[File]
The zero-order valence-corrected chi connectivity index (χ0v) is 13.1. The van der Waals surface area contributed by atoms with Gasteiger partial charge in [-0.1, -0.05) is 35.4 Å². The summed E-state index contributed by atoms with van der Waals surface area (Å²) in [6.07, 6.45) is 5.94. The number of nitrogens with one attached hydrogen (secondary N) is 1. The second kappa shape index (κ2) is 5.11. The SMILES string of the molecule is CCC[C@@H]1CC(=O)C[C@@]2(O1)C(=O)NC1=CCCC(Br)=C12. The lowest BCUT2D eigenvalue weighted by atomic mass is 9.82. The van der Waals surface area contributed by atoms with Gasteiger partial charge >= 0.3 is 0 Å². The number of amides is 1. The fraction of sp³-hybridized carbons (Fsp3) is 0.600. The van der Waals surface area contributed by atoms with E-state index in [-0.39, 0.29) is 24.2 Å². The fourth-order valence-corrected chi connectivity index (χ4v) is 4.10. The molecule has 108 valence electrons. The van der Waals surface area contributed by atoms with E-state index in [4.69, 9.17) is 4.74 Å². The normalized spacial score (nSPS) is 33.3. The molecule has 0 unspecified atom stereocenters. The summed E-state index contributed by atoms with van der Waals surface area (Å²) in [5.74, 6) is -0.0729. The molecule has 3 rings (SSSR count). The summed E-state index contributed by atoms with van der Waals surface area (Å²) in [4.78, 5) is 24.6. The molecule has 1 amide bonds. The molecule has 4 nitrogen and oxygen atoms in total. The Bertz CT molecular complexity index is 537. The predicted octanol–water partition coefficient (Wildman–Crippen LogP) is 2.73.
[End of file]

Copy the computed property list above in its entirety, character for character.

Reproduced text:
The zero-order valence-corrected chi connectivity index (χ0v) is 13.1. The van der Waals surface area contributed by atoms with Gasteiger partial charge in [-0.1, -0.05) is 35.4 Å². The summed E-state index contributed by atoms with van der Waals surface area (Å²) in [6.07, 6.45) is 5.94. The number of nitrogens with one attached hydrogen (secondary N) is 1. The second kappa shape index (κ2) is 5.11. The SMILES string of the molecule is CCC[C@@H]1CC(=O)C[C@@]2(O1)C(=O)NC1=CCCC(Br)=C12. The lowest BCUT2D eigenvalue weighted by atomic mass is 9.82. The van der Waals surface area contributed by atoms with Gasteiger partial charge >= 0.3 is 0 Å². The number of amides is 1. The fraction of sp³-hybridized carbons (Fsp3) is 0.600. The van der Waals surface area contributed by atoms with E-state index in [-0.39, 0.29) is 24.2 Å². The fourth-order valence-corrected chi connectivity index (χ4v) is 4.10. The molecule has 108 valence electrons. The van der Waals surface area contributed by atoms with E-state index in [4.69, 9.17) is 4.74 Å². The normalized spacial score (nSPS) is 33.3. The molecule has 0 unspecified atom stereocenters. The summed E-state index contributed by atoms with van der Waals surface area (Å²) in [5.74, 6) is -0.0729. The molecule has 3 rings (SSSR count). The summed E-state index contributed by atoms with van der Waals surface area (Å²) in [4.78, 5) is 24.6. The molecule has 1 amide bonds. The molecule has 4 nitrogen and oxygen atoms in total. The Bertz CT molecular complexity index is 537. The predicted octanol–water partition coefficient (Wildman–Crippen LogP) is 2.73.